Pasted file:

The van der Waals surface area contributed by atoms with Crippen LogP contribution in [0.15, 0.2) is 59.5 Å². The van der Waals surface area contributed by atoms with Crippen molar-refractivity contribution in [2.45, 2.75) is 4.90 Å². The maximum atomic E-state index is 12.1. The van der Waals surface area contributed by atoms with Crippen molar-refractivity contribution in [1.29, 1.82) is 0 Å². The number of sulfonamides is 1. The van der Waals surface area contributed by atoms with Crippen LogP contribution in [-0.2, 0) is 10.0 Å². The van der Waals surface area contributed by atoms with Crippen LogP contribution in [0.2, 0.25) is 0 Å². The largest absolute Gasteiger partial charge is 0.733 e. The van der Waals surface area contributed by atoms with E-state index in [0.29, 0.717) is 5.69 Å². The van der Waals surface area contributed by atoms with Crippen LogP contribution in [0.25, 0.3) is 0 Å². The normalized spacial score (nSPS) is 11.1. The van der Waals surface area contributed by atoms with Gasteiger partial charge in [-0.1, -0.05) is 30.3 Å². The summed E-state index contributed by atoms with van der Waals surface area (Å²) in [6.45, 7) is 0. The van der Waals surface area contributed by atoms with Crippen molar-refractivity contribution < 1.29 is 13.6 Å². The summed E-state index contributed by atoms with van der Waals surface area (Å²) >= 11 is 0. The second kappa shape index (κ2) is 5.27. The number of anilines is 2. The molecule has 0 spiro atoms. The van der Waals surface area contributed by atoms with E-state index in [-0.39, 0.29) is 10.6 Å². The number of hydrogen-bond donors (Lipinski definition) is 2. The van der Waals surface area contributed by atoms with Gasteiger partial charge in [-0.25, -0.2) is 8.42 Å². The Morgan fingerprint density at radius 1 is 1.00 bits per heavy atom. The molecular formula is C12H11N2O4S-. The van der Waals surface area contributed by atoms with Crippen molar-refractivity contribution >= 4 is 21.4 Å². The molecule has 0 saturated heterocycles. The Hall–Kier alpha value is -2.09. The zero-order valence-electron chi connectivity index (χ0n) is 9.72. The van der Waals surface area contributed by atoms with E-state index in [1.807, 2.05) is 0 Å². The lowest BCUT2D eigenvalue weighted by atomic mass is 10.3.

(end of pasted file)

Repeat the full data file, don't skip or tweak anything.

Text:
The van der Waals surface area contributed by atoms with Crippen LogP contribution in [0.15, 0.2) is 59.5 Å². The van der Waals surface area contributed by atoms with Crippen molar-refractivity contribution in [2.45, 2.75) is 4.90 Å². The maximum atomic E-state index is 12.1. The van der Waals surface area contributed by atoms with Crippen molar-refractivity contribution in [1.29, 1.82) is 0 Å². The number of sulfonamides is 1. The van der Waals surface area contributed by atoms with Crippen LogP contribution in [-0.2, 0) is 10.0 Å². The van der Waals surface area contributed by atoms with Crippen LogP contribution in [0.2, 0.25) is 0 Å². The largest absolute Gasteiger partial charge is 0.733 e. The van der Waals surface area contributed by atoms with E-state index in [0.29, 0.717) is 5.69 Å². The van der Waals surface area contributed by atoms with Crippen LogP contribution in [0.25, 0.3) is 0 Å². The normalized spacial score (nSPS) is 11.1. The van der Waals surface area contributed by atoms with Gasteiger partial charge in [-0.1, -0.05) is 30.3 Å². The summed E-state index contributed by atoms with van der Waals surface area (Å²) in [6.45, 7) is 0. The van der Waals surface area contributed by atoms with Crippen molar-refractivity contribution < 1.29 is 13.6 Å². The summed E-state index contributed by atoms with van der Waals surface area (Å²) >= 11 is 0. The second kappa shape index (κ2) is 5.27. The number of anilines is 2. The molecule has 0 spiro atoms. The van der Waals surface area contributed by atoms with E-state index in [-0.39, 0.29) is 10.6 Å². The number of hydrogen-bond donors (Lipinski definition) is 2. The van der Waals surface area contributed by atoms with Gasteiger partial charge in [-0.25, -0.2) is 8.42 Å². The Morgan fingerprint density at radius 1 is 1.00 bits per heavy atom. The molecular formula is C12H11N2O4S-. The van der Waals surface area contributed by atoms with Crippen molar-refractivity contribution >= 4 is 21.4 Å². The molecule has 0 saturated heterocycles. The Hall–Kier alpha value is -2.09. The zero-order valence-electron chi connectivity index (χ0n) is 9.72. The van der Waals surface area contributed by atoms with E-state index in [1.807, 2.05) is 0 Å². The lowest BCUT2D eigenvalue weighted by atomic mass is 10.3.